# Measurement

We just described a single qubit and its important characteristics,
its ability to support superposition and phase. But it’s important to
note that *we can’t directly see either of those characteristics*.
Instead, we must *measure* the qubit, which has some behaviors that
are relatively intuitive and some that aren’t.

As we noted, the waves we have been describing are called *probability
amplitudes* in quantum mechanics. These amplitudes determine the
probability of finding a value when we measure the state.

## Measuring a Qubit

When we measure a qubit, we always find one of two states (usually either zero or one, but we’ll relax that a bit later). For a 50/50 state like our “ket plus” state

,

there is a fifty percent probability of finding zero, and a fifty
percent probability of finding one. We can calculate this by taking
the *absolute value of the square of the amplitude*. For both
and , that is .

For the state

there is a probability of finding zero and a
75% probability of finding one. We don’t get 0.75 when we measure it;
instead, our quantum probability amplitudes determine what the
*probability* is of finding one of the states.

## Collapse of the Wave Function

Not only does measuring the qubit give us a value based on the
probability amplitudes, we also say that it *collapses the wave
function*. What does this mean?

It means that after we find, for example, a zero, any amplitude for one has disappeared. We are left with 100% zero. There is no way to work backwards from the measurement result to determine anything about the original probability amplitudes, other than obviously the amplitude for the value that we measured was non-zero.

If you want to know more, you’ll just have to rerun your experiment a bunch of times, starting from the preparation of your qubit, to collect some statistics. For example, if you run your experiment 100 times and you find zero 49 times and one 51 times, you can infer that your experiment is creating a state that is about 50% zero and 50% one.

## Three Ways of Measuring One Qubit

The Bloch sphere is useful for thinking about measurements. (It’s one
of the main reasons we introduced the concept.) The qubit’s vector
can point to an arbitrary position on the sphere. If the vector is in
the “northern” hemisphere, we are more likely to find a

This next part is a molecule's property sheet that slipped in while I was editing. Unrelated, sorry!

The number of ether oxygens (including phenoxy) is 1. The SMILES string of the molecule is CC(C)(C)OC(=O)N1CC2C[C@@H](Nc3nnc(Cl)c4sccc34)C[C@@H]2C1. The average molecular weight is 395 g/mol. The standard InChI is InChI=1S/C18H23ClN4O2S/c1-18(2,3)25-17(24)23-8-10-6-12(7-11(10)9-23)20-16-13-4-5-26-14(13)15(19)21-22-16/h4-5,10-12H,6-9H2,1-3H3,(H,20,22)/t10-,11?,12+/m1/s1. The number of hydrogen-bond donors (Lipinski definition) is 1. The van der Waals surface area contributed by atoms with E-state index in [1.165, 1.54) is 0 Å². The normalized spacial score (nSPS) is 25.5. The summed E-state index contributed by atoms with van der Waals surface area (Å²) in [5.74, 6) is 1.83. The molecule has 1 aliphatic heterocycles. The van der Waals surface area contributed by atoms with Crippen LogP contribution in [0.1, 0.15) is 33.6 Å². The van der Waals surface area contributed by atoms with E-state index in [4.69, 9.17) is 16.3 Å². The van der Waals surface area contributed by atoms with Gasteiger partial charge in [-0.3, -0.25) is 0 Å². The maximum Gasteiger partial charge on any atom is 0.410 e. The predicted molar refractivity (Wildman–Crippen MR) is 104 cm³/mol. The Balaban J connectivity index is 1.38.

state when we measure (recalling that is at the north
pole), whereas if the vector is in the “southern” hemisphere, we are
more likely to find a (since the state is
at the south pole). The state is then *projected* onto the state we
measured, so that we only have or left.
(*Projected* means that we move from our arbitrary vector onto one of
those states.)

The / axis of the Bloch sphere is known as the axis. In our discussion so far, we have assumed that measuring a qubit means looking at it in a way that projects it into one of those two states. Measuring a qubit is actually more general than that: we can pick any line through the center of Bloch sphere and measure the qubit, which will project the qubit onto one of the two places where the line meets the sphere.

To keep things relatively simple, we will assume that our measurements are along the , , or axis of the Bloch sphere. When we measure on the axis, we will project our qubit to one end of the axis, which we called our and states.

Measuring along the axis is less common, so unlike the and
axes, the two ends don’t have such simple nicknames. The states
at the two ends are

or

## Relationship to Algorithms

Just a quick peek ahead: in fact, the wave function collapse can affect not just the particular qubit we are looking at, but the state of all of the qubits in our system, under some circumstances. We’ll see a little more of that when we talk about entanglement shortly, and a lot more when we talk about algorithms.

We will see that the entire goal of an algorithm is to use interference, which we have already talked about, to create states where measuring the outcome has a high probability of being the solution to our problem.

© Keio University